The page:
City Hall: near the foot of London Bridge, it is a unique piece of modern architecture.  In the egg-shaped glass building houses a great observation deck with great views of the city and the Thames River, the basement level has a cool floor which is actually an enormous arial photograph of the city and all it's bouroughs in extreme detail (many people feel free to get on their hands and knees to look at it). Best of all, it's free!

The Crown Jewels: I didn't think I would enjoy this attraction, but many of my relatives there recommended to see it.  I was totally mesmerized by the increible collection of Royal artifacts and jewels, one diamond which was a size of a baseball sparkeled like nothing I've seen before.  

THE ARTS:
Saatchi Gallery: this is my favorite museum of all time.  An impressive collection of edgy modern artwork all housed in a very grand and traditional palace.  You will be shocked and amazed with some of the exhibitions.

Tate Modern: an excellent museum of more well-known contemporary artists.  The building was once a turbine factory and recently converted to a 4 level museum.

Victoria & Albert Museum and The National Gallery: houses all the classics and master artists.  

SHOPPING:
London is definately a shopping society.  Their famous department stores (Harrod's, Selfridges, etc.) is multi-levelled and sells everything from a bag of chips, to homemade gourmet liquors, to a $3 million Picasso painting (simply displayed openly on an easel with a security guard politely standing from a distance).   Their deli and upscale food market is a fun and cheap place to get a quick meal.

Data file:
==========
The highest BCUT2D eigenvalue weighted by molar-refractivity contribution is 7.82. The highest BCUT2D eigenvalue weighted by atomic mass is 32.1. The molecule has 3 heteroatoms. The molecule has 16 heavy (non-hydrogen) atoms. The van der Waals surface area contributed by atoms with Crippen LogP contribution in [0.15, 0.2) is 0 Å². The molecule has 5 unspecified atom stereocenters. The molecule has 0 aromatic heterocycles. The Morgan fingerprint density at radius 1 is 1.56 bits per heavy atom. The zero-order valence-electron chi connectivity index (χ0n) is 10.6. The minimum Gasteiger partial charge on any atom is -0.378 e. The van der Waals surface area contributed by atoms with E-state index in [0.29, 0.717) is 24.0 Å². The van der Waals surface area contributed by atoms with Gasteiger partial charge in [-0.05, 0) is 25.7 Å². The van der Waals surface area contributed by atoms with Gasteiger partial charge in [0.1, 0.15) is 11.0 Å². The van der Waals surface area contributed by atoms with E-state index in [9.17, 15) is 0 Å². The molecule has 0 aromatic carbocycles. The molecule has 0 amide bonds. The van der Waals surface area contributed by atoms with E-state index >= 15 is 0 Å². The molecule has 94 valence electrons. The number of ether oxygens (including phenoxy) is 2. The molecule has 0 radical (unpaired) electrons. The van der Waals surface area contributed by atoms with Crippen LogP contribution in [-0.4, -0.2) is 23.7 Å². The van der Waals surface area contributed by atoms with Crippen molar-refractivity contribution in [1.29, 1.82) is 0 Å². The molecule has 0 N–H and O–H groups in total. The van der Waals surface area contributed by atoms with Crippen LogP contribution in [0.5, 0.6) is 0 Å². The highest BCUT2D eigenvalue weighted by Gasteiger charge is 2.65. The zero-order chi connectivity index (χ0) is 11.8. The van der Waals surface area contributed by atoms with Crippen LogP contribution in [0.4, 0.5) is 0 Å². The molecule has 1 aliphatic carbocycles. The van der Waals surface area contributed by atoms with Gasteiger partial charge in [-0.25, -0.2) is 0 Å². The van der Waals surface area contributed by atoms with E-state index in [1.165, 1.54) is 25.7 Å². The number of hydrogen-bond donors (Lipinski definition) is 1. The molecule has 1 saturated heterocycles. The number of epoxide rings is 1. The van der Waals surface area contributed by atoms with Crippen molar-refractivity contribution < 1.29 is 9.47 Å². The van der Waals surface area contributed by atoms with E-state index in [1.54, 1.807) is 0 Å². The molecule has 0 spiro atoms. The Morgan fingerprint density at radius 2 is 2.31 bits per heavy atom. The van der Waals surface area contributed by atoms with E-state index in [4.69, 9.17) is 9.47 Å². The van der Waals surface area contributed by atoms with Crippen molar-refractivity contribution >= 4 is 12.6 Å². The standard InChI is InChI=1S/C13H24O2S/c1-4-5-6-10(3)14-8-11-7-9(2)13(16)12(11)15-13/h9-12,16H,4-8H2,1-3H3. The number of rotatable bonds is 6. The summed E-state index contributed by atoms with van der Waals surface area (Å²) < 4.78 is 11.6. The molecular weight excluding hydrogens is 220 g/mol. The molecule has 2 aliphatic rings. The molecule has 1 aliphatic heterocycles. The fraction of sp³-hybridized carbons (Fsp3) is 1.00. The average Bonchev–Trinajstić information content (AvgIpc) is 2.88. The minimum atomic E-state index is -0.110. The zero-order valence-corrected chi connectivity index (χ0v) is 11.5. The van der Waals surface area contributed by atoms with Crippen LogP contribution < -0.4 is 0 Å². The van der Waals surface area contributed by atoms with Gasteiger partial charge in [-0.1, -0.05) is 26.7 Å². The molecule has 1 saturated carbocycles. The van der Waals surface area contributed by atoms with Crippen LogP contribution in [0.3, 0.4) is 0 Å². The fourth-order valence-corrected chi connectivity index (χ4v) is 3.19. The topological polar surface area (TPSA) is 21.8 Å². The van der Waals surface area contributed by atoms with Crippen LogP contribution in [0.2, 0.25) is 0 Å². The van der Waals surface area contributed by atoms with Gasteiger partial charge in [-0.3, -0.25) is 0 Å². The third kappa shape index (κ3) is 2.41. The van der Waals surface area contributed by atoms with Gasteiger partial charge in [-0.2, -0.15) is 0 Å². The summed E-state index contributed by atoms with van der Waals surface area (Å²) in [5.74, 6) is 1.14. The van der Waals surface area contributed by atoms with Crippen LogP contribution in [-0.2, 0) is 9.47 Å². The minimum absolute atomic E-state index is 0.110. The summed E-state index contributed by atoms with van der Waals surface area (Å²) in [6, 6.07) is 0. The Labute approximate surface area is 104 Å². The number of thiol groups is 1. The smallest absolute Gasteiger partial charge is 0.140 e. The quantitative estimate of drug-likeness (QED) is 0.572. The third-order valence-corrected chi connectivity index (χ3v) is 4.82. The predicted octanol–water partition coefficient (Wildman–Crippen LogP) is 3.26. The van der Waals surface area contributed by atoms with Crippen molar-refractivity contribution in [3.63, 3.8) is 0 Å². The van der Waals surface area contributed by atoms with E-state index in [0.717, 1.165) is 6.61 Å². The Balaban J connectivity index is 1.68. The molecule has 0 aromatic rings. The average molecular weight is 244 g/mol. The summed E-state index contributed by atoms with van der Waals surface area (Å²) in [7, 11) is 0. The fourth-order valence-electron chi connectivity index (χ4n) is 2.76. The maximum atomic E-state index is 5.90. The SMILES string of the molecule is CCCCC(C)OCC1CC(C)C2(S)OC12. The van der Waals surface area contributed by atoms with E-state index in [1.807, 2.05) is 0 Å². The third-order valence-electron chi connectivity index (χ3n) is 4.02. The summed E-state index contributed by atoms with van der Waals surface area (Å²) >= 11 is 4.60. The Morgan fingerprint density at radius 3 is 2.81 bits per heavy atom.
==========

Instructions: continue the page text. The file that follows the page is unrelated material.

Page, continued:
Bond Street & Saville Row: this is the famous district known for fine mens wear and tailoring.
Oxford Circle: a chaotic and busy stretch of street that has stores of all kinds.

GETTING AROUND:
Don't even bother renting a car, it's very expensive, very hard to get around, and parking is insanely expensive if you could find it.
The subway is the fastest and great way of getting around.  A day pass is your best value.
The famous London black cabs is like being in a limo, great for getting around with your luggage (it could easily accomodate 4 people and their gear) and nice to get somewhere where you're not sure how to get to.
Double decker buses: also a great way of seeing the city.  The bus routes and schedule could be a little confusing to understand.

FOOD:
Don't even think English food is bland.  It's definately far more diverse and tasty than what we have here in Colorado.
They have some of the best Thai and Indian food I've had, and even the traditional English grub is mouth watering.  Be sure to visit some of the older Pubs for fish and chips (served with malt vinegar), shepherd's pie, or Yorkshire pudding (which is a meat dish served with a side of rich gravy in a fluffy piecrust cup) and wash it down with hundreds of awesome English brews (don't even think of ordering Miller or Coors here).
Remember, they call french fries, chips and chips, crisps.
Yo Sushi! This is an awesome chain of cool sushi bars which serves your food out on a conveyor belt.  You just take what you like and they count the number of plates you stack on the side.  There's also two water dispensers (one for still the other for sparkling) at each seat, and a red button to press if you want to summon a waitor -- dining efficiency at it's finest.  It's also reasonably priced.